Hey Vinyl Lovers,
We’re super excited to announce our January Jazz and Soul Records of the Month!
Our musical elves have sifted through thousands of archives of music and listened to hours upon hours of albums to bring you 3 incredible records this month! Not only that, but a dedicated team of historians tried their absolute best to give you a little background on each one! All part of a day’s work here at Vinyl Wings!
Remember, if you like what you see you can always sign up for next month’s box by subscribing here!
Concert of the Century – A Tribute to Charlie Parker, 2016
While we do love studio albums, there’s something unique and magical about live recordings. There’s no chances for a second take, the dynamic between band members is felt straight away and the audience’s participation just adds to the ambiance.
When this all-star bebop cast gathered in Montreal in 1980, the resulting performance was simply sensational. Strangely enough, the concert didn’t become a hit at the time and the tapes were locked away until very recently.
Though it was recorded about 30 years after the golden age of bebop, these guys were ready to impress upon the crowd just what it was that made that music, and specifically Charlie Parker, so timeless.
The evening was loaded with fiery free-running tunes like the opening Blue ‘n’ Boogie, and complemented so beautifully with mellow classics like Stardust.
While the cast is certainly star caliber, we feel that James Moody (tenor sax and flute) absolutely steals the show. His performance on Darben the Redd Foxx (his own tune, no less) is simply sensational and a masterful display of his technique and skill.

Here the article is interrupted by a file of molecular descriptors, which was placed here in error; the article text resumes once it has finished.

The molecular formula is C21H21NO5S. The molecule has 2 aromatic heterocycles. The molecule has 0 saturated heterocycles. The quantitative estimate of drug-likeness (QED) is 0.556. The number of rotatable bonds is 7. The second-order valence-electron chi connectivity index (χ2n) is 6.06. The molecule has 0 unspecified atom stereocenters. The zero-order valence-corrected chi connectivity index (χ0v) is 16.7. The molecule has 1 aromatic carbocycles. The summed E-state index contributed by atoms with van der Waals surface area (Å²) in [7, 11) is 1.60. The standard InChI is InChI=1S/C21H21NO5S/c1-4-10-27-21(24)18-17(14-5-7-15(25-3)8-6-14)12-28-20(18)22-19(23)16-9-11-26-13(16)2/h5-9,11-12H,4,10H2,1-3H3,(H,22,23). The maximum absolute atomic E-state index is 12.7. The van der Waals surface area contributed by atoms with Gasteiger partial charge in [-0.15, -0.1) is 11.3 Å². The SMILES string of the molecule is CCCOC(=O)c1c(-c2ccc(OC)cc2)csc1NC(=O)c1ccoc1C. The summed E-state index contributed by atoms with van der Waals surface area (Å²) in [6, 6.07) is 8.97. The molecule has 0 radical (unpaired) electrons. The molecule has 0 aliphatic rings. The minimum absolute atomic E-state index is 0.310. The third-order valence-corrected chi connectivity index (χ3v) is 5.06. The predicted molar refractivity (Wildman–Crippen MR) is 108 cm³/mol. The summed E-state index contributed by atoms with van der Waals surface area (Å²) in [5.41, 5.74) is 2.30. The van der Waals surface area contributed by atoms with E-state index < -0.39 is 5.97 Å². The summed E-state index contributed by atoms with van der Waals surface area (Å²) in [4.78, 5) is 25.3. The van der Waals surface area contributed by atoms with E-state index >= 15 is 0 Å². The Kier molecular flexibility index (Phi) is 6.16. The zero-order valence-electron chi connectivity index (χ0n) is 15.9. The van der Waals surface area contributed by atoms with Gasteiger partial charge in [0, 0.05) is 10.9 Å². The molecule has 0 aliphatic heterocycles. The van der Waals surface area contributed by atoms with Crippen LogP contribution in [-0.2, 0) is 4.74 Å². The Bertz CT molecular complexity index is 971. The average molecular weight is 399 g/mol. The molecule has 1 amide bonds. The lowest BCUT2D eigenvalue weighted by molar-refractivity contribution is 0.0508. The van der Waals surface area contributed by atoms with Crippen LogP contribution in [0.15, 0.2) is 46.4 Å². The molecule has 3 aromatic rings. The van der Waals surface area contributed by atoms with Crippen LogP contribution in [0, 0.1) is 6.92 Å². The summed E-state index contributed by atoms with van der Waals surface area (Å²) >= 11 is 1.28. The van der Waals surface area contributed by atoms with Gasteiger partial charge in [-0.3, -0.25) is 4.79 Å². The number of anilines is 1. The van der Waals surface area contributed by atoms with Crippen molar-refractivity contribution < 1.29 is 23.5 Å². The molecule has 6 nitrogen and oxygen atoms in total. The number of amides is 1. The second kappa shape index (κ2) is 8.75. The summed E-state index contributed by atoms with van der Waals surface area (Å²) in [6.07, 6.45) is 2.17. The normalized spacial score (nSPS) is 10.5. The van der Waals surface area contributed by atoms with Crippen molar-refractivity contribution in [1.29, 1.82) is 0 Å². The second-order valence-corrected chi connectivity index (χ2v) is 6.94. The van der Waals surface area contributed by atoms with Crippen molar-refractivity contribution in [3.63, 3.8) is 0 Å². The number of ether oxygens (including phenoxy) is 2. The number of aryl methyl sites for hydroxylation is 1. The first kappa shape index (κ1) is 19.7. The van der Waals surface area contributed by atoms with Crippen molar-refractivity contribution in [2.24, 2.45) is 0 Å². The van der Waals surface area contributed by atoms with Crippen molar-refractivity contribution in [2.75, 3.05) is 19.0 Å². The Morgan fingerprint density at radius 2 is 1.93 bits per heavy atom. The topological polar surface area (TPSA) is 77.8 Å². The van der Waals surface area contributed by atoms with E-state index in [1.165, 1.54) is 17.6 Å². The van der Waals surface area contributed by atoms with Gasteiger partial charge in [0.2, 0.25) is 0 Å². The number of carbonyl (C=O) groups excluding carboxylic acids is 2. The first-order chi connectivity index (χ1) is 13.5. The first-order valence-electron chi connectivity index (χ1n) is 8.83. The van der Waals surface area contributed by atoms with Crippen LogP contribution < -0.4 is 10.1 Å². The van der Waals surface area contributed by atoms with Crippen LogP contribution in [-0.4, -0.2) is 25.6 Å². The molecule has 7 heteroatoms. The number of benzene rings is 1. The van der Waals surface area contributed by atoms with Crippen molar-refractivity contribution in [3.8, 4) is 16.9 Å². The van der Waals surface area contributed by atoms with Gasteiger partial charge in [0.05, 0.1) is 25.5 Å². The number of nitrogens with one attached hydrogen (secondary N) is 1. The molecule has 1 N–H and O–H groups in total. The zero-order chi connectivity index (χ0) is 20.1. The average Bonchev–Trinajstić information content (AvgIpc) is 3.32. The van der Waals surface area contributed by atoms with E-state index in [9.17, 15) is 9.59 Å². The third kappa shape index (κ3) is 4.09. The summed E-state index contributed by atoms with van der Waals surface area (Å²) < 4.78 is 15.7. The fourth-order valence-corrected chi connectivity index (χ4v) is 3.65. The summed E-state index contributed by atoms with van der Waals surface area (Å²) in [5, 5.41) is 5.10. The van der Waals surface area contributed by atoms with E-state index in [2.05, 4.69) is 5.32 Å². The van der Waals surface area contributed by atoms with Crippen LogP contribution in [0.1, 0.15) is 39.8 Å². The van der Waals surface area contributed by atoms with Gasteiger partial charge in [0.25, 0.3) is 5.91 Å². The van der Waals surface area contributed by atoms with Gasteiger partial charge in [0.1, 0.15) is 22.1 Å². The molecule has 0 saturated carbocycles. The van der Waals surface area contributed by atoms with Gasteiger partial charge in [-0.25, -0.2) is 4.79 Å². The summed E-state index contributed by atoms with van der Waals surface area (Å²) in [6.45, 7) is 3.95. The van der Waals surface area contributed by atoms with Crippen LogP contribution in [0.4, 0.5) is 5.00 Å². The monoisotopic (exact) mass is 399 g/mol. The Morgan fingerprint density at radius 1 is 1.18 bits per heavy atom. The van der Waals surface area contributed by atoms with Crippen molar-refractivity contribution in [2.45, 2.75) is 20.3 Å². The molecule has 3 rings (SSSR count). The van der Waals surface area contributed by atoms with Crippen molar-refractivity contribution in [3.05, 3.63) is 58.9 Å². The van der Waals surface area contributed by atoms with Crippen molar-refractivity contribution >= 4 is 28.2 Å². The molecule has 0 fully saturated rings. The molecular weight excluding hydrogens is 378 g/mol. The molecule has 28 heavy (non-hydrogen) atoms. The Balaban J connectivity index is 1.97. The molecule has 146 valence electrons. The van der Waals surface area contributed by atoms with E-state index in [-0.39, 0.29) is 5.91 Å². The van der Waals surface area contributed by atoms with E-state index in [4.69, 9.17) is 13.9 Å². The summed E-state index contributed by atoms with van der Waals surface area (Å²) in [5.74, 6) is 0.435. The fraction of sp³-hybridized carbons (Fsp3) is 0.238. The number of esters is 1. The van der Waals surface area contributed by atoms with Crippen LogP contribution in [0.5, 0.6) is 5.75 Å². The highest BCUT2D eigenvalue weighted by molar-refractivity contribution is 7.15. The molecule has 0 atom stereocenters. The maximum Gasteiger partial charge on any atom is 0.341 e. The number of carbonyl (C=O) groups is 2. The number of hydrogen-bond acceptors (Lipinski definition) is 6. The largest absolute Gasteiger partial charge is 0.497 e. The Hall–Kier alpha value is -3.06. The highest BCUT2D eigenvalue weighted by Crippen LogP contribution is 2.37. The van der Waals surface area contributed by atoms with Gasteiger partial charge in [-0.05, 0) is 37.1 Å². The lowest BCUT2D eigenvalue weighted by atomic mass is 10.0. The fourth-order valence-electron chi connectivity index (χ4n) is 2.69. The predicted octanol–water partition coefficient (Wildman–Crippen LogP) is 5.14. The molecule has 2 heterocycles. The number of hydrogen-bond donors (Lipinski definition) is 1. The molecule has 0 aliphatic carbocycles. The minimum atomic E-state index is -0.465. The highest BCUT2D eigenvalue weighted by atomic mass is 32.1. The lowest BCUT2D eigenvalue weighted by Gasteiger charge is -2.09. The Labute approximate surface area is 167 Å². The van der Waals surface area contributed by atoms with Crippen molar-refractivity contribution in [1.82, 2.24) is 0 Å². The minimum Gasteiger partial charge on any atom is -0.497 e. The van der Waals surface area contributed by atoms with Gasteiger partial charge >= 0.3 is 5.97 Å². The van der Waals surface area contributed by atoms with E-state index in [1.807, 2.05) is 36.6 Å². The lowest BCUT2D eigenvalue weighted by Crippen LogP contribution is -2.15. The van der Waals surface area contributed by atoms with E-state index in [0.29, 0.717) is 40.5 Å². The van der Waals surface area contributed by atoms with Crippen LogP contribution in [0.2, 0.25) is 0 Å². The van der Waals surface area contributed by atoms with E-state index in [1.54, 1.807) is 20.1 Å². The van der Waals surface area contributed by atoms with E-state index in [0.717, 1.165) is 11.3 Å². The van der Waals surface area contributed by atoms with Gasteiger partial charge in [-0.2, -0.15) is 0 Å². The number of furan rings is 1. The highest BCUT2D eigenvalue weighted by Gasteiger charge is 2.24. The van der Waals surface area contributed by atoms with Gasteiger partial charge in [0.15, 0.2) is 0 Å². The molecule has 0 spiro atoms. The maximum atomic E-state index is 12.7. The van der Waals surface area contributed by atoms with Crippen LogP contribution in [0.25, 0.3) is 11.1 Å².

Chicago-born Donny Hathaway’s career started off with Curtis Mayfield’s Curtom Records in Chicago. A successful arranger and producer, he quickly moved up the ranks and became the house producer for the label.
In 1969 Hathaway signed with Atco Records and started releasing material under his own name. As is the story with many geniuses though, Donny’s life wasn’t a straightforward one – he was diagnosed with paranoid schizophrenia which ultimately led to his tragic death in 1979.
The album you have here is one his most inspired performances and one of the greatest live albums we’ve ever heard! The record comprises of two separate sessions – one at The Troubadour in Hollywood and the other at The Bitter End in New York, and what’s clear from both is the love and admiration the crowd has for him.
The audience becomes part of the band, clapping to the funky beats and bass lines and singing along like they would in gospel church, with Donny leading the funky congregation.
We don’t know what the definition of Soul music really is, but we like to think that it’s when music comes from the soul of the performer and is delivered straight into the soul of the listener, and that’s exactly what we feel every time we spin this incredible album!
Ella Fitzgerald & Louis Armstrong
Ella & Louis Again, 1957
When the first Ella and Louis album was released in 1956 Verve knew that they had a winning formula and there was no way that a second album wouldn’t be back by popular demand!
There is certainly a magic between these two when they perform that is hard to put into words. Yet the two performers couldn’t be more different from one another – Louis’ deep growling voice and at times goofy demeanor somehow fits so well with Ella’s silky smooth style.
The timeless Let’s Call the Whole Thing off is the perfect example of what we mean! Every single tune on this album feels like a nice warm cup of soup for the ears – it’s the perfect Sunday morning listen for when it’s cold outside and all you want to do is curl up on the sofa and relax!